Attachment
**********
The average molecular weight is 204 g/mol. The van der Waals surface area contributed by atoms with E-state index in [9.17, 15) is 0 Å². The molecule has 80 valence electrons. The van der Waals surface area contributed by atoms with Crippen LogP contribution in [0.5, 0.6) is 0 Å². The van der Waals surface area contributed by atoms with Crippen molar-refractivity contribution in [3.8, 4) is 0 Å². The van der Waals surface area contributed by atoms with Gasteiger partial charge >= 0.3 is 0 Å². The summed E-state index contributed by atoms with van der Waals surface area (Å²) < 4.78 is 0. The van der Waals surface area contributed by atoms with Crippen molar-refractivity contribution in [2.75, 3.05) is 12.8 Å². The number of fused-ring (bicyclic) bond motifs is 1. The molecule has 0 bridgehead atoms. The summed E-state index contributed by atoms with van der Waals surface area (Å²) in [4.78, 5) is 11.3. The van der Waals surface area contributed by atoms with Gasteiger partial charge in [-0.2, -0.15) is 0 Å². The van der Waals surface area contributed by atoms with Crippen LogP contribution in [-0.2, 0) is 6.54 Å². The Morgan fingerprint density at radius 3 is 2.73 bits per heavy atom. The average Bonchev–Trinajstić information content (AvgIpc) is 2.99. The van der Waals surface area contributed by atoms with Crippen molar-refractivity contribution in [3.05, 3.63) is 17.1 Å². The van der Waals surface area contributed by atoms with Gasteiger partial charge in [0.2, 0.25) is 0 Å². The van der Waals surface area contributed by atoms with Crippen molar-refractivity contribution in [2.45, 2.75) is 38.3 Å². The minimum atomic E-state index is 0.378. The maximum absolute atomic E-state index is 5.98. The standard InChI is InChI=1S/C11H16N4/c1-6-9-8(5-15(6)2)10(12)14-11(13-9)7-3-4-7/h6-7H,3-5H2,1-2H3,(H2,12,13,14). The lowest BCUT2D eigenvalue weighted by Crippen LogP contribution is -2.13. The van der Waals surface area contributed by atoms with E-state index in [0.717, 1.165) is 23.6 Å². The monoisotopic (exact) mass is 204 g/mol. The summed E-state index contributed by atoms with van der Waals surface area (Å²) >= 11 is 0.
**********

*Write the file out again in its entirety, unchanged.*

The average molecular weight is 204 g/mol. The van der Waals surface area contributed by atoms with E-state index in [9.17, 15) is 0 Å². The molecule has 80 valence electrons. The van der Waals surface area contributed by atoms with Crippen LogP contribution in [0.5, 0.6) is 0 Å². The van der Waals surface area contributed by atoms with Crippen molar-refractivity contribution in [3.8, 4) is 0 Å². The van der Waals surface area contributed by atoms with Gasteiger partial charge >= 0.3 is 0 Å². The summed E-state index contributed by atoms with van der Waals surface area (Å²) < 4.78 is 0. The van der Waals surface area contributed by atoms with Crippen molar-refractivity contribution in [2.75, 3.05) is 12.8 Å². The number of fused-ring (bicyclic) bond motifs is 1. The molecule has 0 bridgehead atoms. The summed E-state index contributed by atoms with van der Waals surface area (Å²) in [4.78, 5) is 11.3. The van der Waals surface area contributed by atoms with Gasteiger partial charge in [-0.2, -0.15) is 0 Å². The van der Waals surface area contributed by atoms with Crippen LogP contribution in [-0.2, 0) is 6.54 Å². The Morgan fingerprint density at radius 3 is 2.73 bits per heavy atom. The average Bonchev–Trinajstić information content (AvgIpc) is 2.99. The van der Waals surface area contributed by atoms with Crippen molar-refractivity contribution in [3.05, 3.63) is 17.1 Å². The van der Waals surface area contributed by atoms with Gasteiger partial charge in [0.2, 0.25) is 0 Å². The van der Waals surface area contributed by atoms with Crippen molar-refractivity contribution in [2.45, 2.75) is 38.3 Å². The minimum atomic E-state index is 0.378. The maximum absolute atomic E-state index is 5.98. The standard InChI is InChI=1S/C11H16N4/c1-6-9-8(5-15(6)2)10(12)14-11(13-9)7-3-4-7/h6-7H,3-5H2,1-2H3,(H2,12,13,14). The lowest BCUT2D eigenvalue weighted by Crippen LogP contribution is -2.13. The van der Waals surface area contributed by atoms with E-state index in [0.717, 1.165) is 23.6 Å². The monoisotopic (exact) mass is 204 g/mol. The summed E-state index contributed by atoms with van der Waals surface area (Å²) >= 11 is 0.